EVENT Lesson Plan

Lauren Curley & Daniel Do in EVENT by Bebe Miller

RDT Dancer Lauren Curley shares an improvisation lesson plan based on the dancers’ experience working with Bebe Miller.

Hero and Attendant

Improvisation Plan from Bebe Miller’s “The Event”

One of the concepts that Bebe used when creating this new work was an exercise she called “Hero and Attendant”. We played this game several times both in class and in rehearsal and used some of the material that emerged from the exercise in the piece.

How to Play:

Pair dancers into duets or trios and decide who is the “hero” and who is the “attendant”. If you’re working with trios there will be one hero and two attendants. The “hero” begins to improvise however they want to. The attendant(s) begin by watching for a bit to get a feel for what the hero is saying with their movement and then they begin to improvise too albeit in a supporting role. Everything that the attendant does should in some way support the hero, although they don’t necessarily need to stay connected to one another. The attendant can give the hero their own space, find moments of physical contact, support the hero’s dynamic choices by mimicking them in their own movement, or go in the opposite direction and provide a juxtaposition so that the hero can really shine in what they are doing.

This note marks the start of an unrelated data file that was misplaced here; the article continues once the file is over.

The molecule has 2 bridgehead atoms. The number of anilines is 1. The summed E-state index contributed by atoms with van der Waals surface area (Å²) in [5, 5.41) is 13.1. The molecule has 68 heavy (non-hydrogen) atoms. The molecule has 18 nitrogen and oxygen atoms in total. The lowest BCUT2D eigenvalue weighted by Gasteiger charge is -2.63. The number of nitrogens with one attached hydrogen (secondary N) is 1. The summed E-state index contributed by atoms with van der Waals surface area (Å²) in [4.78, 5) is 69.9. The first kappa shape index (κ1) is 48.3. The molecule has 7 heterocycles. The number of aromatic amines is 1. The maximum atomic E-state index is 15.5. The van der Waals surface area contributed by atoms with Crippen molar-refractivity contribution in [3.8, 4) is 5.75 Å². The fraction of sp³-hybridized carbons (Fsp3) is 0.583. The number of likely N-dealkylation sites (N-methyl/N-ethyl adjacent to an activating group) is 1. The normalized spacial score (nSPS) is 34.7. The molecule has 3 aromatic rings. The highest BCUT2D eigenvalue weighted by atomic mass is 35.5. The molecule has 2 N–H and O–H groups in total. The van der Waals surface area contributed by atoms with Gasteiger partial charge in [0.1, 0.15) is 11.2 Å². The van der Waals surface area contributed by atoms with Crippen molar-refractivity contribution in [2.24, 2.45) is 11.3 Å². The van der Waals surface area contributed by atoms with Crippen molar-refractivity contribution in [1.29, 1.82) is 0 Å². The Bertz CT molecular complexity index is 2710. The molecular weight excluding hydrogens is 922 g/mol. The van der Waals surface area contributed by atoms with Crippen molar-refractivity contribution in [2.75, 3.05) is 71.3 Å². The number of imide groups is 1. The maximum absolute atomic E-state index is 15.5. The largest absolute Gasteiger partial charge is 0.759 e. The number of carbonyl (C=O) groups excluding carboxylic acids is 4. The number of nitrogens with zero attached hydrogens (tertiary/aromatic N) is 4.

Let them continue until the time is right and they can switch roles.

Things to Take Away:

This is a great partnering improvisation exercise that doesn’t necessarily demand that the dancers physically connect to one another. It is a teaching tool to show how spatial relationships highlight movement, and could easily be folded into a discussion about negative space in movement. Likewise, it can teach the role of support in duets, whether its physical support or dynamic support.

Eye focus will be an important through-line in this exercise as well given that the “hero” is dictating all of the “attendant’s” choices throughout the exercise. Unfamiliar or even ambient music can help break the dancers out of their comfort zones, and as with any exercise, a discussion about exploring unfamiliar movement beforehand can prevent it from turning into a tricks competition.